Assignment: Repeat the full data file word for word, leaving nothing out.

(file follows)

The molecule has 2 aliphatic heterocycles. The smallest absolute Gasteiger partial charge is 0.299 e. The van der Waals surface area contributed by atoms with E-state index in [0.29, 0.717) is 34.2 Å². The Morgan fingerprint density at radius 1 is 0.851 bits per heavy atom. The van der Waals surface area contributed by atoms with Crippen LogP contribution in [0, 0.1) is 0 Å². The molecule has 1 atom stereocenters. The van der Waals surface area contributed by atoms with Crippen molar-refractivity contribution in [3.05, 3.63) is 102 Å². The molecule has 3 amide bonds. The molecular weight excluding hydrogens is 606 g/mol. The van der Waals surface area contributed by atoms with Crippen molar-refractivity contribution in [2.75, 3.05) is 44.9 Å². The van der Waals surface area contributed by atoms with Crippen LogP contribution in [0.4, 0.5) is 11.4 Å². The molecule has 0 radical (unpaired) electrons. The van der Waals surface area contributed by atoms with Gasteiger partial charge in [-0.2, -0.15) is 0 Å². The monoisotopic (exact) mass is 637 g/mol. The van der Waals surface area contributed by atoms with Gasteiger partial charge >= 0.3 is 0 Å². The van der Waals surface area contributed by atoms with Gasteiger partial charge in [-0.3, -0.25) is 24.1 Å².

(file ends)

The molecule has 2 aliphatic heterocycles. The smallest absolute Gasteiger partial charge is 0.299 e. The van der Waals surface area contributed by atoms with E-state index in [0.29, 0.717) is 34.2 Å². The Morgan fingerprint density at radius 1 is 0.851 bits per heavy atom. The van der Waals surface area contributed by atoms with Crippen LogP contribution in [0, 0.1) is 0 Å². The molecule has 1 atom stereocenters. The van der Waals surface area contributed by atoms with Crippen molar-refractivity contribution in [3.05, 3.63) is 102 Å². The molecule has 3 amide bonds. The molecular weight excluding hydrogens is 606 g/mol. The van der Waals surface area contributed by atoms with Crippen molar-refractivity contribution in [2.75, 3.05) is 44.9 Å². The van der Waals surface area contributed by atoms with Crippen LogP contribution in [0.4, 0.5) is 11.4 Å². The molecule has 0 radical (unpaired) electrons. The van der Waals surface area contributed by atoms with Gasteiger partial charge in [-0.2, -0.15) is 0 Å². The monoisotopic (exact) mass is 637 g/mol. The van der Waals surface area contributed by atoms with Gasteiger partial charge >= 0.3 is 0 Å². The van der Waals surface area contributed by atoms with Gasteiger partial charge in [-0.3, -0.25) is 24.1 Å².